This week we celebrate Mother’s Day. Mother’s Day honors the influential role mothers play in our lives and our society. For me, the holiday also serves as an opportunity to reflect on the influence of my two daughters, Lily and Abby, have had on me. They sparked the creation of the Supply Chain STEM (Science, Technology, Engineering and Math) program and changed my world.
I always cherished being a volunteer in my daughters’ classrooms. I wanted to be an inspiration to them. I wanted my girls and their classmates to know from an early age that they could grow up to be anything they dreamed of – or maybe even something they hadn’t thought of yet. My hope was that they’d be fully aware of their options and choose a career path that was personally fulfilling, meaningful and exciting to them.
Since I was an engineer, it was important to me that my daughters were exposed to science and math in a way that was fun. I worked in all aspects of semiconductor manufacturing and had recently moved into supply chain as a technical program manager. I brought this experience into my daughters’ classrooms as the designated “science mom” and led a weekly kitted activity. I hoped to show the first graders that science could be “cool,” but my thrill lasted all of 3 weeks when Lily sweetly asked me, “Mommy, next time you come into my class, can you do something FUN?” Yikes! I was intending to inspire, but the kids were getting the message that science was boring. This had to change.
Incentivized, I created a fun hands-on activity, Intel Day, that encompassed my real-world work experience as an engineer in supply chain. Lily’s class dressed up in clean room suits and studied the source of computer chips – ordinary beach sand –with a magnifying glass. Then the students designed engineered wafers using cookies, frosting and sprinkles, and happily ate their creations. At the end of the activity, the kids were so fired up they all wanted to work for Intel. It was then that I realized this could be the start of something great, both students and for the future of the STEM industries.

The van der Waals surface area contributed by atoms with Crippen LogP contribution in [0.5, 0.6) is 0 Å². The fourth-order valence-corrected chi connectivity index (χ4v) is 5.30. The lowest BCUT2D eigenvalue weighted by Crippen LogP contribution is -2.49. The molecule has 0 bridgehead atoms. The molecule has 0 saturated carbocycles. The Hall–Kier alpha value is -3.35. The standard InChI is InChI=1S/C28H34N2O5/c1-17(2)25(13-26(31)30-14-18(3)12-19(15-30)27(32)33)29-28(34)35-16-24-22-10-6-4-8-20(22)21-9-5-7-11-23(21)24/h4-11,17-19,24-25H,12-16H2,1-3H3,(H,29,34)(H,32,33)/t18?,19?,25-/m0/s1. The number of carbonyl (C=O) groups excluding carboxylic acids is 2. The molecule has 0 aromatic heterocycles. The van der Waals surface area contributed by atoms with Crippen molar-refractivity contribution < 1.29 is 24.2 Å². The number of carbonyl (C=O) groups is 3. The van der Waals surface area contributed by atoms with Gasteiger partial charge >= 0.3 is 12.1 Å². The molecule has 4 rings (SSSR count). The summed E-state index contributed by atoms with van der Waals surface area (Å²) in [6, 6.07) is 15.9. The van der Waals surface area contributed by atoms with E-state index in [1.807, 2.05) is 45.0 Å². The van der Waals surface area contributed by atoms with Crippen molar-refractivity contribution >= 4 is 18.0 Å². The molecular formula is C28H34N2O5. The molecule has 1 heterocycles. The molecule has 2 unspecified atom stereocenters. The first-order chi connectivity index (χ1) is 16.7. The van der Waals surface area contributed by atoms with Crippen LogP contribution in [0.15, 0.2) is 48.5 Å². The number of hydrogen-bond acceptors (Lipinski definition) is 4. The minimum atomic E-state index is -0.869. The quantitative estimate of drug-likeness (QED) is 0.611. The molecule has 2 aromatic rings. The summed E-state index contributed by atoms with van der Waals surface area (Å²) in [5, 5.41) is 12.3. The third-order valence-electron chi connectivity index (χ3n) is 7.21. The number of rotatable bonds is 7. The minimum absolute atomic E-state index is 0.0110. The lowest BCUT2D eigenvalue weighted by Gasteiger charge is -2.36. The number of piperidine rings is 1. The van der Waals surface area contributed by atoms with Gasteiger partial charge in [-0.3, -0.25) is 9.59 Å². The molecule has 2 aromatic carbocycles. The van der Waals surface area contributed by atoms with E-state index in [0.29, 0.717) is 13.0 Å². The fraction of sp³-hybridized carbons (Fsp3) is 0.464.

Supply Chain STEM
Start with a program inspired by enthusiastic students, then pull in supply chain experts from Michigan State University, Arizona State University, MIT and Intel— what do you get? The creation of a K-12 outreach program that proactively addresses Supply Chain and STEM industry talent gaps; one that has grown globally to reach over 15,000 students in the last five years; one that gains multiple industry recognitions and appears in TIME magazine; one that wins Intel’s Shark Tank, and then gets adopted by APICS.
With the support of APICS, the Supply Chain STEM program is poised to make an even bigger impact.
Help us achieve our goal of reaching 100,000 students by 2020.
Let Mother’s Day serve as a special reminder that it’s our privilege as parents, mentors and role models to help guide younger generations and prepare them for a bright and promising future. Supply chain management can offer a rewarding career path to young people. Unfortunately, most students never even consider these careers, simply because they don’t know their options in the field. Help us change this by joining the Supply Chain STEM story:
Learn more about the Supply Chain STEM program at apics.org/stem.
Volunteer to share the Supply Chain STEM program locally. Volunteering is simple! Each activity is easy to deliver and can be hosted in virtually any school, club, organization or community program. Complete guidelines, kit lists, and classroom presentations are available on the APICS website. Visit apics.org/stem to volunteer.